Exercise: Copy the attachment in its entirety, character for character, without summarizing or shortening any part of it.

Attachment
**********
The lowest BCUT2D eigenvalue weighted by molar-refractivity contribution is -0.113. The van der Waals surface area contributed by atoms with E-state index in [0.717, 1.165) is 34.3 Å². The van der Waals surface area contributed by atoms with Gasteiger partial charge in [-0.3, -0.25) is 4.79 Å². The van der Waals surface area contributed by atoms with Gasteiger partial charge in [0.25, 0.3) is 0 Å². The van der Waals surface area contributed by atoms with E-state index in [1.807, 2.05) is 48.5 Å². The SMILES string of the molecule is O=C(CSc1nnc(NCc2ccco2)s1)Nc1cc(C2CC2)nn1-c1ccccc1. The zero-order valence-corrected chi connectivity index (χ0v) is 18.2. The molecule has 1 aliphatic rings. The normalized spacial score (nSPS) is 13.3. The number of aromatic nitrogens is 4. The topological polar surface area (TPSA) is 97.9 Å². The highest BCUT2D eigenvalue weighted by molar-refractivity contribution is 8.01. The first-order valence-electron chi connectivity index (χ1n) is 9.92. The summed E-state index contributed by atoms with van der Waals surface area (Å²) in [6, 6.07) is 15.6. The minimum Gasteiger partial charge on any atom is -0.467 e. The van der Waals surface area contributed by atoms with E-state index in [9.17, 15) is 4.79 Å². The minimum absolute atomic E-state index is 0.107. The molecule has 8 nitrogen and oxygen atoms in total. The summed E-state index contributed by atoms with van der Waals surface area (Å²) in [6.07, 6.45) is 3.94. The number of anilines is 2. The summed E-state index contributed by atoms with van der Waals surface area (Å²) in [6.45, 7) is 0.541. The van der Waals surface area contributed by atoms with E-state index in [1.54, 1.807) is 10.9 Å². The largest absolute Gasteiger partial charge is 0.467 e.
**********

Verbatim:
The lowest BCUT2D eigenvalue weighted by molar-refractivity contribution is -0.113. The van der Waals surface area contributed by atoms with E-state index in [0.717, 1.165) is 34.3 Å². The van der Waals surface area contributed by atoms with Gasteiger partial charge in [-0.3, -0.25) is 4.79 Å². The van der Waals surface area contributed by atoms with Gasteiger partial charge in [0.25, 0.3) is 0 Å². The van der Waals surface area contributed by atoms with E-state index in [1.807, 2.05) is 48.5 Å². The SMILES string of the molecule is O=C(CSc1nnc(NCc2ccco2)s1)Nc1cc(C2CC2)nn1-c1ccccc1. The zero-order valence-corrected chi connectivity index (χ0v) is 18.2. The molecule has 1 aliphatic rings. The normalized spacial score (nSPS) is 13.3. The number of aromatic nitrogens is 4. The topological polar surface area (TPSA) is 97.9 Å². The highest BCUT2D eigenvalue weighted by molar-refractivity contribution is 8.01. The first-order valence-electron chi connectivity index (χ1n) is 9.92. The summed E-state index contributed by atoms with van der Waals surface area (Å²) in [6, 6.07) is 15.6. The minimum Gasteiger partial charge on any atom is -0.467 e. The van der Waals surface area contributed by atoms with E-state index in [9.17, 15) is 4.79 Å². The minimum absolute atomic E-state index is 0.107. The molecule has 8 nitrogen and oxygen atoms in total. The summed E-state index contributed by atoms with van der Waals surface area (Å²) in [6.07, 6.45) is 3.94. The number of anilines is 2. The summed E-state index contributed by atoms with van der Waals surface area (Å²) in [6.45, 7) is 0.541. The van der Waals surface area contributed by atoms with E-state index in [1.54, 1.807) is 10.9 Å². The largest absolute Gasteiger partial charge is 0.467 e.